ON THIS DAY - February
1st February 1800: Nelson writes to Earl St Vincent, "You taught us to keep the seamen healthy without going into port, and to stay at sea for years without a refit. We know not the meaning of the word. The Audacious, Alexander, and others have never seen an arsenal since they have been under my command... Our friend Troubridge is as full of resource as his Culloden is full of incidents; but I am now satisfied that if his ship's bottom were entirely out, he would find means to make her swim."
2nd February 1801: San Joseph, Torbay. To Davison on a meeting with St. Vincent and alluding to their prize money suit: "I hope he say true, but I will not spare him an inch in the point of law, and only hope he will never open the subject. If he does, I am prepared with a broadside, as strong (and backed with justice) as any he can send".
3rd February 1800: Nelson arrives at Palermo in Foudroyant but cannot go ashore to the Hamiltons until he has paid his respects to Lord Keith. He write to Emma: "I cannot come ashore until I have made my manners to him. Times are changed; but if he does not come ashore directly, I will not wait".
4th February 1805: Trèville, having sailed on 18 January, is still at large. To Briggs, the British pro-consul at Alexander, "The governor is now put upon his guard, I hope he will take every means in his power for the defence of Alexander; and in particular, to have vessels ready to sink, to prevent the entrance of the French Fleet into the old Port, until the obstructions are removed, which would give me time to get at them".
5th February 1785: Nelson sails into
6th February 1802: To Captain Sutton, Amazon, on a variety of matters. He was particularly bitter about the lack of a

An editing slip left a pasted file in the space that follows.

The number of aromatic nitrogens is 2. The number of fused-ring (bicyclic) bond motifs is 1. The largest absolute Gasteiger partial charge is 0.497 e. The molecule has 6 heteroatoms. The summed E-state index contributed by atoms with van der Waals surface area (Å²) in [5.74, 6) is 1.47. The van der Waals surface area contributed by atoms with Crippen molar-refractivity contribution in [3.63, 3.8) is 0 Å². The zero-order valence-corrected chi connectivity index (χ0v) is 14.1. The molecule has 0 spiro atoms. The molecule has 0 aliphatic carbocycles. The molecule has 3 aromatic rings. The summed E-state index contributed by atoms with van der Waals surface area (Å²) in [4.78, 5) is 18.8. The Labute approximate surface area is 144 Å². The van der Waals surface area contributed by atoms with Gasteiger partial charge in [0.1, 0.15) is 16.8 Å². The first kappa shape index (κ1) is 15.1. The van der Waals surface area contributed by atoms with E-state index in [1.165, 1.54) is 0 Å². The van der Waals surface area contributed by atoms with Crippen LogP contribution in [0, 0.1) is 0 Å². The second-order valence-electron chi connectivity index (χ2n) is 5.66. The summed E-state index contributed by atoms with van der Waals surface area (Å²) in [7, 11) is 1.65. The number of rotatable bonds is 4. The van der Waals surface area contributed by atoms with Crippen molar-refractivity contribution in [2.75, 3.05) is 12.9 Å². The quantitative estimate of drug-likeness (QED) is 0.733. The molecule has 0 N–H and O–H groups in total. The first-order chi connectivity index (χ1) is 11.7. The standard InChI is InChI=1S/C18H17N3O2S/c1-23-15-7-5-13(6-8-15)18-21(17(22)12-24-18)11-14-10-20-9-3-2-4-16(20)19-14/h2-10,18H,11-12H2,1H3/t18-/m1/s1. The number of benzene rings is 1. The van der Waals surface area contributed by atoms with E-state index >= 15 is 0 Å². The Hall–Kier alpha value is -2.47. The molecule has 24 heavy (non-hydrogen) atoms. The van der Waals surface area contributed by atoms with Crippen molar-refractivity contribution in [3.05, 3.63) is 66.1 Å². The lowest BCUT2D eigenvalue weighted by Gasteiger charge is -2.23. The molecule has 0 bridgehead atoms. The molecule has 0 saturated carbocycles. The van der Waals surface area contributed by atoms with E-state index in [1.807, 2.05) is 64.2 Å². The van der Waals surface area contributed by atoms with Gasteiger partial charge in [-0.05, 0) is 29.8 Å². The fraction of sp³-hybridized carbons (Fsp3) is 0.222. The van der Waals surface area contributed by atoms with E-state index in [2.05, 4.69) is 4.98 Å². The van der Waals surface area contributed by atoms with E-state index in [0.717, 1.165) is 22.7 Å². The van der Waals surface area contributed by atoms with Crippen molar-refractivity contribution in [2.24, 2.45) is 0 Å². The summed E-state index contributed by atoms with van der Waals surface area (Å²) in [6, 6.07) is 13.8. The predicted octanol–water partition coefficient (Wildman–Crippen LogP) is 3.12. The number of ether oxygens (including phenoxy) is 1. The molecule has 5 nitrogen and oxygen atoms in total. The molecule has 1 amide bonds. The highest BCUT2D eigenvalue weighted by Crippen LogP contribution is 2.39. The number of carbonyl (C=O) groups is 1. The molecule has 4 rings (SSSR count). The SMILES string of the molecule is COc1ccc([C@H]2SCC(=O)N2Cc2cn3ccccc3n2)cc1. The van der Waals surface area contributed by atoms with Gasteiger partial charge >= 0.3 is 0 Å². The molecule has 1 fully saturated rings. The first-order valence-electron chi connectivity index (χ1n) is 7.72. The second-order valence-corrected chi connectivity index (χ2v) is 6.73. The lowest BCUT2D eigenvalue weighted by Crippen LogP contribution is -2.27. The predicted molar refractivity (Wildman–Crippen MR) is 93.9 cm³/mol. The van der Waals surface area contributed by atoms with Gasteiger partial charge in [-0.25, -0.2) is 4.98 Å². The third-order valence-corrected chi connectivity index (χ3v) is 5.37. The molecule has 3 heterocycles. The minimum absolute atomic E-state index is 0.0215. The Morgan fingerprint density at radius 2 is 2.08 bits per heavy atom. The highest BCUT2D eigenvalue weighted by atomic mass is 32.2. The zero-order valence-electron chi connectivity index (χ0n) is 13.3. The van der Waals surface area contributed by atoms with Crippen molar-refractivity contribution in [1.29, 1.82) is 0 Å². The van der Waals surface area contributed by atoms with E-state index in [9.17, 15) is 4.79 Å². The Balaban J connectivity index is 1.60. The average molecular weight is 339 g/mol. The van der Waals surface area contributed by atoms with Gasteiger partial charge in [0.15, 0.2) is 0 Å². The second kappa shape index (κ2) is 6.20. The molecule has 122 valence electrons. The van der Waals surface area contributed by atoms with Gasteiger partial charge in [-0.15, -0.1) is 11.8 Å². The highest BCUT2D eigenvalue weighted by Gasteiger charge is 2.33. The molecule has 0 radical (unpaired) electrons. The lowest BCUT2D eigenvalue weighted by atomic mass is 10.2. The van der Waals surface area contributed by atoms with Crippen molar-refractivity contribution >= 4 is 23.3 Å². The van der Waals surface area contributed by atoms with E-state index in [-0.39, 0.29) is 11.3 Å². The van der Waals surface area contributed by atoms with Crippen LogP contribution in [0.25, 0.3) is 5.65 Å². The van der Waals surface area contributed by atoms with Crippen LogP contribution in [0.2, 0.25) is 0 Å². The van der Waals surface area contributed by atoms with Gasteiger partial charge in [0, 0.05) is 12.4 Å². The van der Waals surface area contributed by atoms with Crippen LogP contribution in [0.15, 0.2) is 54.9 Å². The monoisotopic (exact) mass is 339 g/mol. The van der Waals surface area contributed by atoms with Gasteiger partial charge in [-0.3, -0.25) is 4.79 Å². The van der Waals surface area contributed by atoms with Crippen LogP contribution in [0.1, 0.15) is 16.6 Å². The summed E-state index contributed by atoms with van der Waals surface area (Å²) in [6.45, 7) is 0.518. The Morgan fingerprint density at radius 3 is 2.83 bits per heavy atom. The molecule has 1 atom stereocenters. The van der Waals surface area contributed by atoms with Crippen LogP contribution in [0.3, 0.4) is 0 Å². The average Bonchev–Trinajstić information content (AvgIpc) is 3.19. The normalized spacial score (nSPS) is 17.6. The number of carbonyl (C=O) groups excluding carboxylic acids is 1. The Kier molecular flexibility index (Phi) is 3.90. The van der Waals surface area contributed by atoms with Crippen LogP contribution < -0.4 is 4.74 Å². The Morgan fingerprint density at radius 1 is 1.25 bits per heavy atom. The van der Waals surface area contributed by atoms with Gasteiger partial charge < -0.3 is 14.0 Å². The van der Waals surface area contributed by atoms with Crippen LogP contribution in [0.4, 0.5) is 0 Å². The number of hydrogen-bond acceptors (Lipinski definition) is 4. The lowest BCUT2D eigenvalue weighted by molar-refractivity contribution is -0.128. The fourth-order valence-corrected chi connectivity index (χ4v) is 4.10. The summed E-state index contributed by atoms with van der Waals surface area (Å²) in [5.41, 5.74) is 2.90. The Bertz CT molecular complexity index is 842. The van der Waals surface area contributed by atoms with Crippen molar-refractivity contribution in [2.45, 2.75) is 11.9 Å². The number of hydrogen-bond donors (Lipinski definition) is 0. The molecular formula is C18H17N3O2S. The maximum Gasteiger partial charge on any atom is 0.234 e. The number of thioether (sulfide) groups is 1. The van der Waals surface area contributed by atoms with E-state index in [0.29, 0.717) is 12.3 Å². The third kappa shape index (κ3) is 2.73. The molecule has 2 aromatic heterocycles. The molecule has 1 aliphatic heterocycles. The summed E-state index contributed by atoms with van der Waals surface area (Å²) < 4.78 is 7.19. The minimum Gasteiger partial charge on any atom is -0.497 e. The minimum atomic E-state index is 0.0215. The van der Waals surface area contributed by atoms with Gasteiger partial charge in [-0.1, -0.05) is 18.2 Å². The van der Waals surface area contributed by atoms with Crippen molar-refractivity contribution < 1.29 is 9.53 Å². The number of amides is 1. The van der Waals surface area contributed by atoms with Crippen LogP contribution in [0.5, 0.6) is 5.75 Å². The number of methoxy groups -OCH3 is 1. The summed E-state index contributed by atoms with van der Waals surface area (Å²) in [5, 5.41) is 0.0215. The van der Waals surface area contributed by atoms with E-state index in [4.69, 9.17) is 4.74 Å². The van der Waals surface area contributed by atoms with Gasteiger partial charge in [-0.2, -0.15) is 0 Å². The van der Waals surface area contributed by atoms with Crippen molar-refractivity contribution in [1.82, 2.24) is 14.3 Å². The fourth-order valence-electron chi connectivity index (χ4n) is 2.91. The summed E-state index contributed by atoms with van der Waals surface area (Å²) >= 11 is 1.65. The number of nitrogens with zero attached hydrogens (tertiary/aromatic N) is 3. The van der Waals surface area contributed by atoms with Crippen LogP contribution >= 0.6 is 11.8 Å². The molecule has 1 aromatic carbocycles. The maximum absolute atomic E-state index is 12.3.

7th February 1793: Nelson assumes command of Agamemnon at Chatham. Three days later he tells his brother: "my ship is without exception, the finest 64 in the service, and has the character of sailing most remarkably well".
14 February 1797: The Battle of Cape St Vincent
"A few remarks relative to myself in the Captain, in which my pendant was flying on the most glorious Valentine's day 1797. At one PM, the Captain having passed the stern most of the enemy's ships which formed their van and part of their centre, consisting of seventeen Sail of the Line, they were on larboard, we on the starboard tack, the Admiral made the signal to 'tack in succession,' but I, perceiving the Spanish Ships all to bear up before the wind, or nearly so, evidently with the intention of forming their line going large, joining their separated Divisions, at the time engaged with some of our centre ships, or flying from us - to prevent either of their schemes from taking effect, I ordered the ship to be wore, and passing between the Diadem and Excellent, at a quarter past one o'clock was engaged with the headmost, and of course leeward most of the Spanish Division."
15th February 1781: To William Locker regarding his portrait, painted by John FranÃ§ois Rigaud, RA. "If Mr Rigaud has done the picture send word in the next letter you write me, and I will enclose you an order upon Mr Paynter".